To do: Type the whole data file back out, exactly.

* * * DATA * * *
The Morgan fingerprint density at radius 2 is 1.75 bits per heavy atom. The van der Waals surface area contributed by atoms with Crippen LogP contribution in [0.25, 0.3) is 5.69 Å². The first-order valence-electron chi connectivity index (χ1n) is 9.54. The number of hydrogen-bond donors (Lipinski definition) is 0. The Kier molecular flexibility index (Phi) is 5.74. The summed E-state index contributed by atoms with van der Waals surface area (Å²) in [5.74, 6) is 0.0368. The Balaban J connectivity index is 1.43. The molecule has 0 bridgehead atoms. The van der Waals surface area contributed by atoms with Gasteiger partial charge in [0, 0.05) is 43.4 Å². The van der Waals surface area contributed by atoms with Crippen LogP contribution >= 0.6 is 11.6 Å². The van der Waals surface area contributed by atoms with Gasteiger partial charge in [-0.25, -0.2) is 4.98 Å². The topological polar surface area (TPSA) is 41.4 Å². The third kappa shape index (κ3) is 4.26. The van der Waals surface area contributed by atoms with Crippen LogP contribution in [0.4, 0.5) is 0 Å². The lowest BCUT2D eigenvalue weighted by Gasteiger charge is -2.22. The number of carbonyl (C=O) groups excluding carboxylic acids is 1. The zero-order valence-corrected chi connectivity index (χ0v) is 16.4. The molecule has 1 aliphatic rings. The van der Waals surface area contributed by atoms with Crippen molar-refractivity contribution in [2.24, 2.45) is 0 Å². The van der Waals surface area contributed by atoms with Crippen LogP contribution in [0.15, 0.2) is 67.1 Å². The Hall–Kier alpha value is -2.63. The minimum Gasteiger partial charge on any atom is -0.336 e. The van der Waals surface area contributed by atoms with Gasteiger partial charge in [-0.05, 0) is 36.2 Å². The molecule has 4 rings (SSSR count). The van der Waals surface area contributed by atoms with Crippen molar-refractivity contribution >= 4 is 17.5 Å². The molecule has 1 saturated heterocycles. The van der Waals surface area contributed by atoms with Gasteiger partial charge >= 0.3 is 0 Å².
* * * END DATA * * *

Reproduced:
The Morgan fingerprint density at radius 2 is 1.75 bits per heavy atom. The van der Waals surface area contributed by atoms with Crippen LogP contribution in [0.25, 0.3) is 5.69 Å². The first-order valence-electron chi connectivity index (χ1n) is 9.54. The number of hydrogen-bond donors (Lipinski definition) is 0. The Kier molecular flexibility index (Phi) is 5.74. The summed E-state index contributed by atoms with van der Waals surface area (Å²) in [5.74, 6) is 0.0368. The Balaban J connectivity index is 1.43. The molecule has 0 bridgehead atoms. The van der Waals surface area contributed by atoms with Gasteiger partial charge in [0, 0.05) is 43.4 Å². The van der Waals surface area contributed by atoms with Crippen LogP contribution >= 0.6 is 11.6 Å². The van der Waals surface area contributed by atoms with Gasteiger partial charge in [-0.25, -0.2) is 4.98 Å². The topological polar surface area (TPSA) is 41.4 Å². The third kappa shape index (κ3) is 4.26. The van der Waals surface area contributed by atoms with Crippen LogP contribution in [0.4, 0.5) is 0 Å². The lowest BCUT2D eigenvalue weighted by Gasteiger charge is -2.22. The number of carbonyl (C=O) groups excluding carboxylic acids is 1. The zero-order valence-corrected chi connectivity index (χ0v) is 16.4. The molecule has 1 aliphatic rings. The van der Waals surface area contributed by atoms with Crippen molar-refractivity contribution in [2.24, 2.45) is 0 Å². The van der Waals surface area contributed by atoms with Crippen LogP contribution in [0.15, 0.2) is 67.1 Å². The Hall–Kier alpha value is -2.63. The minimum Gasteiger partial charge on any atom is -0.336 e. The van der Waals surface area contributed by atoms with Gasteiger partial charge in [-0.05, 0) is 36.2 Å². The molecule has 4 rings (SSSR count). The van der Waals surface area contributed by atoms with Crippen molar-refractivity contribution >= 4 is 17.5 Å². The molecule has 1 saturated heterocycles. The van der Waals surface area contributed by atoms with Gasteiger partial charge >= 0.3 is 0 Å².